~ Done with the drama
With new challenges and increased demands, kids often have difficulty integrating all the social and emotional aspects that go along with it. They also may feel uncertain about how to tell you what is wrong. Sometimes kids want to be more independent and feel that they’ve failed if they have to ask for help.
Your daughter also seems to be seeking attention from you, but is not able to do so in a way that meets her need positively or is working for you. Being proactive in providing her that attention in a positive way may help to ease the evening hysteria.
Set a time each day for you and/or your husband to have some one on one time with your daughter. It might be just before bed, as that is when she seems to feel more needy, or at another convenient time in your evening schedule. As you talk with your daughter about her day, I would suggest not taking, “I had a good day,” at face value. Ask more questions about what went well, what was not so great, and what was just okay. This gives her time to think about the various parts of her day, provides a structure for her to explore her feelings, lets her know everything doesn’t have to be perfect, and provides time for the two of you to connect.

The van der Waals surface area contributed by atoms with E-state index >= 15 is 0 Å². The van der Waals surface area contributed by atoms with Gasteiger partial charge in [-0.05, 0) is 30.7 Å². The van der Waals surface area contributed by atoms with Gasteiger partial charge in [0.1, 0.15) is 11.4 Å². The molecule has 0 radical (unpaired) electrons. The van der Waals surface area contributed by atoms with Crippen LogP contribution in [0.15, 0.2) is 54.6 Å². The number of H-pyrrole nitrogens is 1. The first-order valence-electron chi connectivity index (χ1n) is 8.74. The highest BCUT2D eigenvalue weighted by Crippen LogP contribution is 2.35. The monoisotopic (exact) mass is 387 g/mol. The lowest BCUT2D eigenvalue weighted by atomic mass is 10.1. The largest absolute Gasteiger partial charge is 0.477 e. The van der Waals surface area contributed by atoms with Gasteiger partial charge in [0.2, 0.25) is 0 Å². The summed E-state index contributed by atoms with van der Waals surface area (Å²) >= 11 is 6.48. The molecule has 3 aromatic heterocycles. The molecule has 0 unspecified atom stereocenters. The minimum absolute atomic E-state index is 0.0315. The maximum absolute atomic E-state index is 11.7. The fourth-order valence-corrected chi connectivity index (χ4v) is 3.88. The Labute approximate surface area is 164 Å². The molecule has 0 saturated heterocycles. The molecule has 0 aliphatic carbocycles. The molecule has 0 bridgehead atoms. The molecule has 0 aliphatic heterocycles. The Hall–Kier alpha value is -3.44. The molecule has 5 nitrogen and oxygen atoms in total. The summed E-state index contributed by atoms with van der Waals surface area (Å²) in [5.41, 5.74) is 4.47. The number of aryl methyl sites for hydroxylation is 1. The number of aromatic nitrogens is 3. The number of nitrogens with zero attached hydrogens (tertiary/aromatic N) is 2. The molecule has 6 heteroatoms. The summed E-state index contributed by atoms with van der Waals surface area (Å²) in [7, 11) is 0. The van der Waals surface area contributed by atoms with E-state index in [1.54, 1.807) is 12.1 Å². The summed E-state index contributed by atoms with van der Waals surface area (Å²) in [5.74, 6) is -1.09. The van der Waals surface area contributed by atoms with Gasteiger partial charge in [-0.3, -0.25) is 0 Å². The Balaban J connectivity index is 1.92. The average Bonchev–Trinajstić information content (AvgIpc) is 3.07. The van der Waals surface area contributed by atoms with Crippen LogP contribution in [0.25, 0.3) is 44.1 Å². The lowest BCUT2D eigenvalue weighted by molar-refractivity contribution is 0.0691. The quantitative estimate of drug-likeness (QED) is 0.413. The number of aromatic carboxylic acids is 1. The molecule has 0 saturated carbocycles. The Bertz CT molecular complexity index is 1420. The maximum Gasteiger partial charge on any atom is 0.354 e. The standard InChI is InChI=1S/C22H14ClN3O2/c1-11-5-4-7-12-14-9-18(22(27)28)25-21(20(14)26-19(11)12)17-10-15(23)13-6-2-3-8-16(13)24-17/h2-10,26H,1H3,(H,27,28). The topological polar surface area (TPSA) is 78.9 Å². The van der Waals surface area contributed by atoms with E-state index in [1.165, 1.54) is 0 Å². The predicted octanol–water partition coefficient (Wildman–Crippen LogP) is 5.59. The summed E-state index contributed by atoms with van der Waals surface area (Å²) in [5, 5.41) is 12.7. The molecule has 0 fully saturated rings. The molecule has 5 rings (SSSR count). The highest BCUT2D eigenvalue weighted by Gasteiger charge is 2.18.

Some children feel more comfortable drawing or writing about their day and their feelings. Children often enjoy having a private journal in which to write their thoughts and experiences. Sitting down to talk with your daughter about her day after she has time to draw or write may help her to express her needs more clearly.
Be sure to check in with your daughter’s teacher as well. He or she may have some insights about her concerns or stressors and will also be a good support for her in the classroom.
Motherhood is an amazing journey that can have its share of Mama Drama. The Mama Drama column will be running on Fridays with everyday mothering questions from readers and answers providing strategies to tackle these daily challenges. Send your questions and challenges to [email protected], and your Mama Drama could be in next week’s column. All emails and identifying information will remain confidential.